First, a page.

By Hon. David Carlucci
We’ve come a long way in healthcare in recent decades and the data clearly show that following established, best-practice procedures is critical to saving lives. Even so, more than 250,000 Americans die each year from medical malpractice, according to a 2016 Johns Hopkins University study — pre-Covid-19 — so we have an enormous way to go.
Quality management software in hospitals and pathology labs is supposed to protect the integrity of healthcare data and to ensure that best practices are used when treating patients, but legal software currently on the market allows users to cover up mistakes without any trace that they occurred. That’s dangerous to patients and to patient justice, and something must be done about it.
When malpractice is alleged, the first thing patient attorneys subpoena are these records. They’re supposed to show exactly what was done to treat each patient. Time stamps are expected to indelibly capture where, when and by whom medical decisions were approved and performed. Authorizing entities are supposed to be identified and permanently recorded.
In at least one software product widely used in the U.S., though, there are blatant workarounds to each of these patient safeguards. Users can backdate medical procedures to before they were approved without any bells going off. Login names and passwords are visible to administrative users, and user profiles can be merged. Documents requiring medical director approval can be signed off on without the express approval of a medical director, and answers on tests are conveniently highlighted for test takers, among other things.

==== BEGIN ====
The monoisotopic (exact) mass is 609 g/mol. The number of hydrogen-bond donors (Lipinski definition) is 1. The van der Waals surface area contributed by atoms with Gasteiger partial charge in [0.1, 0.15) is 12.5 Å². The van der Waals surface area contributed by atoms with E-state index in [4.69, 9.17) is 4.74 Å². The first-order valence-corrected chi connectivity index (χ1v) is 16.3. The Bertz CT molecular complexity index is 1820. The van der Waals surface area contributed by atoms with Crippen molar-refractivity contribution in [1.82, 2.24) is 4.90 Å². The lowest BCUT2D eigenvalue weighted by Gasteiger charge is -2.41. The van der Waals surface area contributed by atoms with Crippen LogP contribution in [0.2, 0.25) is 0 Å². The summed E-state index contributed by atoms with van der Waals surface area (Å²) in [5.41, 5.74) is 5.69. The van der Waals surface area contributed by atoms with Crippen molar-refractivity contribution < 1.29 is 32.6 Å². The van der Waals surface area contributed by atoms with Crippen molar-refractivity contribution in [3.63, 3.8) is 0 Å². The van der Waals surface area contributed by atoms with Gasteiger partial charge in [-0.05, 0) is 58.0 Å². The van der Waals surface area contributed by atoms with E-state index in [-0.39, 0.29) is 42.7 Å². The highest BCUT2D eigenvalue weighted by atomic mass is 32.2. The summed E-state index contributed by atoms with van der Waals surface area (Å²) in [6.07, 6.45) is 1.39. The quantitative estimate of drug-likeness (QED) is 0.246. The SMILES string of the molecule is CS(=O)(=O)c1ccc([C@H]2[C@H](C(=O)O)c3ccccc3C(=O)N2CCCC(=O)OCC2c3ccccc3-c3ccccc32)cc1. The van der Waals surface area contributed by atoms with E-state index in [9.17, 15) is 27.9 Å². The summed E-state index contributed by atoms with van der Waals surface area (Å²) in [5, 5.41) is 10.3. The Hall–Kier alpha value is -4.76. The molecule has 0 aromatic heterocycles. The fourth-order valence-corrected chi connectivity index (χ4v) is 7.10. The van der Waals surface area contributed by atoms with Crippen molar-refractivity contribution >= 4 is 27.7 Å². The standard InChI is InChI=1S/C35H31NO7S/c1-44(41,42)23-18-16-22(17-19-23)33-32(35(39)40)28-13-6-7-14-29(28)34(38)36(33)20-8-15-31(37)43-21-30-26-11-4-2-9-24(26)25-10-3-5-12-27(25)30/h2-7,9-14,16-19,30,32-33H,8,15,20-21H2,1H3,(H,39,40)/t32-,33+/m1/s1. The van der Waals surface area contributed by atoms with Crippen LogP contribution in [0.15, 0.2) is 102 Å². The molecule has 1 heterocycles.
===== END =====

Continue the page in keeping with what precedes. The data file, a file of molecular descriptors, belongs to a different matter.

Legislation I introduced in the New York State Senate (New York S.9060) would have prohibited things so obviously wrong in the medical quality management software industry — so obviously dangerous to patients — that they should render even the most casual reader slack-jawed:
Falsifying a medical record or live file;
Backdating records or the altering of real-time, computer-generated time stamps;
Merging user profiles that could obscure user identities, and
Displaying user passwords in plain text to other people.
How is it possible that any of these functions isn’t already banished? It defies common sense.
Medical quality management software has revolutionized American medicine and saved countless lives. But it’s an industry with remarkably little oversight, considering its importance. We need to do better.
David Carlucci was a New York State Senator, and a member of the Senate Health Committee, from 2011-2021.